by Hew Locke
A Cultureship Project for the Thames Festival
“Adrift” is a large-scale sculptural installation for All Hallow Church by the Tower, the oldest church in the city of London and one that has a particular relationship to maritime culture, with strong links to the watermen and shipping industry of London.
All Hallows has a dedicated mariners chapel, and is awash with maritime reference, including the book of remembrance for “those lost at sea with no known grave” and at the alter of the mariners chapel, a crucifix made from wood of the Cutty Sark and ivory Corpus said to be from the flagship of the Spanish Armada. It is located adjacent to Trinity House and the Tower of London and in sight of the river (knowledge of the different church bells along the banks of the Thames helped mariners navigate the river in thick fog).
Following on from his piece “For those in Peril on the Sea” in 2011’s Folkestone Triennial, Hew Locke is again working in an active church, this time with a new configuration of his piece “Adrift” which incorporates a life-sized boat, embellished with plastic flowers and assorted trinkets, taking its place in the light-filled Mariner’s Chapel alongside the other votive boats and historical memorials. “Adrift” is a radical re-working of Locke’s piece for the Day of the Dead festival in the Old Vic tunnels in 2012.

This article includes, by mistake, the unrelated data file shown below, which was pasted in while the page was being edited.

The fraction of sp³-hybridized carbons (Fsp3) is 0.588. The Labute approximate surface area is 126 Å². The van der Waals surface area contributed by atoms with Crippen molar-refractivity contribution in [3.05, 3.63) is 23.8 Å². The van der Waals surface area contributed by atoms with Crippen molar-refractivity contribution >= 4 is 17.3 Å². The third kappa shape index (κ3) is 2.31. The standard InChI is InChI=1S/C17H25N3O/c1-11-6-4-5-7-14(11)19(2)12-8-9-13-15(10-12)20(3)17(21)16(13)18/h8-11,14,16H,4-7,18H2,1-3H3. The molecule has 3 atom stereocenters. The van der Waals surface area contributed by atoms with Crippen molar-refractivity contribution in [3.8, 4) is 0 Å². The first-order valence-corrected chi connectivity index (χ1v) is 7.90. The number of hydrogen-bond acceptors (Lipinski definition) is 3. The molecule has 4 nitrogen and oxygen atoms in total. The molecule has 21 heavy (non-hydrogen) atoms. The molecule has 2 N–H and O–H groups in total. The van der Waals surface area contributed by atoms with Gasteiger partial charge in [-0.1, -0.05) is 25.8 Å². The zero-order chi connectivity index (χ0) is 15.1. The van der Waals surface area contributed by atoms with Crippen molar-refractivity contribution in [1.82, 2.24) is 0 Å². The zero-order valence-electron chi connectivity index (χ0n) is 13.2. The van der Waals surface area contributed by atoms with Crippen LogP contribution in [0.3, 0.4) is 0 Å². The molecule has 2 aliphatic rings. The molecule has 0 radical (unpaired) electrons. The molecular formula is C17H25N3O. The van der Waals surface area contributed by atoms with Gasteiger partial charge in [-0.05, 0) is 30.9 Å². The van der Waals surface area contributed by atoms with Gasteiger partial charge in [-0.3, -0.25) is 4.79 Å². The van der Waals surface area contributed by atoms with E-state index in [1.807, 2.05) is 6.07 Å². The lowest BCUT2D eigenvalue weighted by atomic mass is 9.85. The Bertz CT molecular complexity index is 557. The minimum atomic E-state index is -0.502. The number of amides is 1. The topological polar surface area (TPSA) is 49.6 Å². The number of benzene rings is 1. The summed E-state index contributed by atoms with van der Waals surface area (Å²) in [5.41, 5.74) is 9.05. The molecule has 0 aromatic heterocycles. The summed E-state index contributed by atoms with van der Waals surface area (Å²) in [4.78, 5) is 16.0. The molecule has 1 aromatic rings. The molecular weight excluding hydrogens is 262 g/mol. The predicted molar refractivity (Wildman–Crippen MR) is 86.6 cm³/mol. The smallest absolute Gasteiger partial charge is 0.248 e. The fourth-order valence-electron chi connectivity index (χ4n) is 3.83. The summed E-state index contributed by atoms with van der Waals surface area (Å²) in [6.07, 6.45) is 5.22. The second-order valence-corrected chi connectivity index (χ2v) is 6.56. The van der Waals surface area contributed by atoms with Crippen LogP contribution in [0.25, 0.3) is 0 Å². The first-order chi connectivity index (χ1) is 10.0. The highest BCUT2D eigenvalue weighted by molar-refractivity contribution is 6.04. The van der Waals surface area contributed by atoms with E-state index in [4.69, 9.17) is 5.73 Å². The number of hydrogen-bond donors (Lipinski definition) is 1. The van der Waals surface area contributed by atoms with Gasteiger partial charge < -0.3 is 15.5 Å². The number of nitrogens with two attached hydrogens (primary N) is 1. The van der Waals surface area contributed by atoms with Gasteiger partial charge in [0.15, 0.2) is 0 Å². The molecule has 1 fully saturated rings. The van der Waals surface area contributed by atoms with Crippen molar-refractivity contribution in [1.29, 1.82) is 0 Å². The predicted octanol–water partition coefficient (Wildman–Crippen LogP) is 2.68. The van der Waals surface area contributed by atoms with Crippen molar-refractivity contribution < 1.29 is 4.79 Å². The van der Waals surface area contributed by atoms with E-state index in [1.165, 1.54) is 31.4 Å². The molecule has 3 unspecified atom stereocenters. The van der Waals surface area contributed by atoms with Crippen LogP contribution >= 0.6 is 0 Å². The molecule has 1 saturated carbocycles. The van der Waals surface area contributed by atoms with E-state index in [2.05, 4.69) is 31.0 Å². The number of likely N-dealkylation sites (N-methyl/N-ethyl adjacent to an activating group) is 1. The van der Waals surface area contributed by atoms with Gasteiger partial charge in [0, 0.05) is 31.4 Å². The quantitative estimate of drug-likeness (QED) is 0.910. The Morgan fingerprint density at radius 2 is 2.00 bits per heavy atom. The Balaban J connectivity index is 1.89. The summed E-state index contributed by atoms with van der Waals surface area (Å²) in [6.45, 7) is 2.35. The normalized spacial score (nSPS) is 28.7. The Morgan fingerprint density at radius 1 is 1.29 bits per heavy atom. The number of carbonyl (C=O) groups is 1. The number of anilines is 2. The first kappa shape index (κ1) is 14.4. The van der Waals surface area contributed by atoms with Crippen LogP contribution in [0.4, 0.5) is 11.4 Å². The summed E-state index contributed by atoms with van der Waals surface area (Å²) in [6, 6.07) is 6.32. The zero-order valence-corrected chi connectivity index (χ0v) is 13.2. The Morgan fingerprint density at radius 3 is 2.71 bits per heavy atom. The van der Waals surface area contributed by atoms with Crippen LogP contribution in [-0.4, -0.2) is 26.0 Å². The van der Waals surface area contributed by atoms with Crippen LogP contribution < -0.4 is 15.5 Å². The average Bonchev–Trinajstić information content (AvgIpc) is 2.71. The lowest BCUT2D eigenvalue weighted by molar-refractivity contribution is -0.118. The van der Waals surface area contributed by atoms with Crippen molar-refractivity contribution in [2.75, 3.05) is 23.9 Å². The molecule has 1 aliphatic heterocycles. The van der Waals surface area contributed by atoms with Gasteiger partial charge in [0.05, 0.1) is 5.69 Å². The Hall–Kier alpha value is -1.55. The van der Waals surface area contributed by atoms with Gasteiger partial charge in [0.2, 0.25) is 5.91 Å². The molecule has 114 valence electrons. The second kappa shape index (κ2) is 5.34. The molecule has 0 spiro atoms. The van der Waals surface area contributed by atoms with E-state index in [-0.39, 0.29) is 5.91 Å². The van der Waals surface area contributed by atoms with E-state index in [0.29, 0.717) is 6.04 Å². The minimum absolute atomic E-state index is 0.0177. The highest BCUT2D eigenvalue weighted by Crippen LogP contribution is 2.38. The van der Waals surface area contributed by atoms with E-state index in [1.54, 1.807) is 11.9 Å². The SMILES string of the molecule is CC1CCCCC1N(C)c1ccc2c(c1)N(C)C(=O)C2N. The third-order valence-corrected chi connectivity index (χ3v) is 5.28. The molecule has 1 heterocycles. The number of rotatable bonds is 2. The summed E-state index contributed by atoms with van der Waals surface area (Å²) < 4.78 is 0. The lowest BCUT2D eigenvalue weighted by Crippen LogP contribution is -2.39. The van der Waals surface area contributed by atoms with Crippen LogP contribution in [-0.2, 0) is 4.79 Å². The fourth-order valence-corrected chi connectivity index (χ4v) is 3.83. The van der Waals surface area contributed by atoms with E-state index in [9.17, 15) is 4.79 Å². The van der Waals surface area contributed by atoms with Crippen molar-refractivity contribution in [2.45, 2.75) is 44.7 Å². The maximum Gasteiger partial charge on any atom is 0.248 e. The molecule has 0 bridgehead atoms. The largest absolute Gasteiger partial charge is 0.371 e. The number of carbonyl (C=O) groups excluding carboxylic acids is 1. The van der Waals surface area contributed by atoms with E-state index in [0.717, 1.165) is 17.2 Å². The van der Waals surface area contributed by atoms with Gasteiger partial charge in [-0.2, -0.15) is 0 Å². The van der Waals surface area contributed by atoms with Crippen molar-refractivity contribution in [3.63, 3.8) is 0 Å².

Over the years the media has been obsessed with major shipping disasters – The Titanic, Mary Celeste or Princess Alice. “Adrift” is a monument to the ‘small’ disasters, which loom large in the personal and family lives of lost sailors and passengers, but do not get the media attention. A memorial to the unknown sailor. The piece acknowledges the spiritual and metaphysical symbolism of the boat and evokes the final journey over the River Styx, Viking funeral boats, or Ancient Egyptian funerary barques. Locke also imagines this boat as having been on a long journey, lost and abandoned up a jungle river, time has passed it by and nature is slowly taking over.
Locke has been making or drawing boats since he first started making art. They are beautiful, a symbol of hope and protection, and a thing that can carry you to a new life. “I have been obsessed with boats for a long time and have a deep compulsion to make one every few years. For me boats are symbols of the possibility of escape to some golden future.”